Sky's constant boosterism of its new toy, its manipulation of schedules to pack pubs out on "Super Sundays", games moving to colonise the whole week rather than the traditional 3 o clock on a Saturday afternoon all helped drive this inevitability. It's year zero insistence that football didn't exist before 1991 meant that the focus fell entirely on the big clubs, some of the grandest old names of the game were ignored. Do you remember that Nottingham Forest won the European Cup?That Aston Villa did? Sky don't. The only teams that counted were the, for want of a better phrase "Big Six" (and the only reason that Spurs are considered part of that club is we've got the newest stadium, I reckon).

While the ESL was undoubtedly a dreadful idea, it was an entirely unsurprising one. Football long ago showed that all it cares about is money. The fans have turned the other cheek for a long,long time as the game became ever more commercialised. No one batted an eyelid when a world cup was awarded to Qatar. Few questions were asked when blood-soaked regimes took over Manchester City and PSG. There are noble exceptions to this, of course, the principled fans who set up FC Utd of Manchester for example,but in the bland, corporate world of clubs as brands, business just kept rolling on.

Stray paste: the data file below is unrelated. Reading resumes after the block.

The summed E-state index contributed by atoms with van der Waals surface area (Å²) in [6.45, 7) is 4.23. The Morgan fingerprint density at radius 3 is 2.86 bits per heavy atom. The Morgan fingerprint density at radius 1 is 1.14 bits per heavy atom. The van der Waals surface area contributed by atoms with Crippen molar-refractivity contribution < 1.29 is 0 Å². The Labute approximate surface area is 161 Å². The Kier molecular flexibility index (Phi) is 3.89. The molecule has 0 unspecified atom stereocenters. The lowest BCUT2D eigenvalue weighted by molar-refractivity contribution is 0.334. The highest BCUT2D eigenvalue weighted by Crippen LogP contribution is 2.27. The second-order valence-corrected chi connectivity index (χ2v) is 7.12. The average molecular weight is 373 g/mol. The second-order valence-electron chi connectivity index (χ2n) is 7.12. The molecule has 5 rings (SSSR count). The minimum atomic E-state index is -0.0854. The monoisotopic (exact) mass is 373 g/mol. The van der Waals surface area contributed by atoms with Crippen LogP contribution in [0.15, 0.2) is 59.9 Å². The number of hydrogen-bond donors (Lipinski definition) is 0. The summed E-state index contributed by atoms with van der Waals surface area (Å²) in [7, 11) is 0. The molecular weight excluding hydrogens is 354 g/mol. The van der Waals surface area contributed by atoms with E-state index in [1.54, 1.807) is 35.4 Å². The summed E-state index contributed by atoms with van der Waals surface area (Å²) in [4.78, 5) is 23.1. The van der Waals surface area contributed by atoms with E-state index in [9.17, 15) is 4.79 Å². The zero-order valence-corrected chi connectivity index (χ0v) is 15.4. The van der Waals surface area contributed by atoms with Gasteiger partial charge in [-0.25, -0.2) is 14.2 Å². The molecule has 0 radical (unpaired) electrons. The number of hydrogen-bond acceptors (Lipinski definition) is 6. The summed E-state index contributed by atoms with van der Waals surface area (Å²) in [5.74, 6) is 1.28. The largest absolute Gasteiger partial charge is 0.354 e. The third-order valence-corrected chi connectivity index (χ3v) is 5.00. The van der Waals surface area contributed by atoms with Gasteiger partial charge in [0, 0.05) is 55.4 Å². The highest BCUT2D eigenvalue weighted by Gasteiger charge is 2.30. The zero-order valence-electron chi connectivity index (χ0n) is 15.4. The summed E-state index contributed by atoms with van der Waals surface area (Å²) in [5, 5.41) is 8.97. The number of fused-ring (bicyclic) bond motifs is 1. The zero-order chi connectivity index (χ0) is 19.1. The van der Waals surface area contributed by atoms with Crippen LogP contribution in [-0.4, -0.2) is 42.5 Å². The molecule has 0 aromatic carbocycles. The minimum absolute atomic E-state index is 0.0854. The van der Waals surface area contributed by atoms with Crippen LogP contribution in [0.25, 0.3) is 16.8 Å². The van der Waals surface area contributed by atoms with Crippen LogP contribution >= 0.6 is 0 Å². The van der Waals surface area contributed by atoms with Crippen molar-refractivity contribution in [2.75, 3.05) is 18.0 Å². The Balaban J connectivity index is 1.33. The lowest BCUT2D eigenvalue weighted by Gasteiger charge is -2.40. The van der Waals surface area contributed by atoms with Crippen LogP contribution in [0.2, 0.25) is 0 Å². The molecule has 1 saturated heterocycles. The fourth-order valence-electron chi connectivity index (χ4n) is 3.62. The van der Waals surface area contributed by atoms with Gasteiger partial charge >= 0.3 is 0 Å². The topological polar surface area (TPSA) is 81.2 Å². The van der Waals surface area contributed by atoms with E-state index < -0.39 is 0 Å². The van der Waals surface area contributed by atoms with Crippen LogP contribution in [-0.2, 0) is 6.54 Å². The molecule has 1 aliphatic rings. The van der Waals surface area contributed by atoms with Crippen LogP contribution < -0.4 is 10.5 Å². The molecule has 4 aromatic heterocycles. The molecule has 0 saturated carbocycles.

Fan outcry was enough to stop it this time, but, sooner or later, the numbers will stack up in such a way that it won't matter if you've been a fan since childhood, they're taking your club anyway. The clubs have already shown that they don't really care about "legacy fans", and for as long as football continues to matter so much that such ludicrous expenditure is deemed necessary the lure of ever greater riches will be a constant temptation.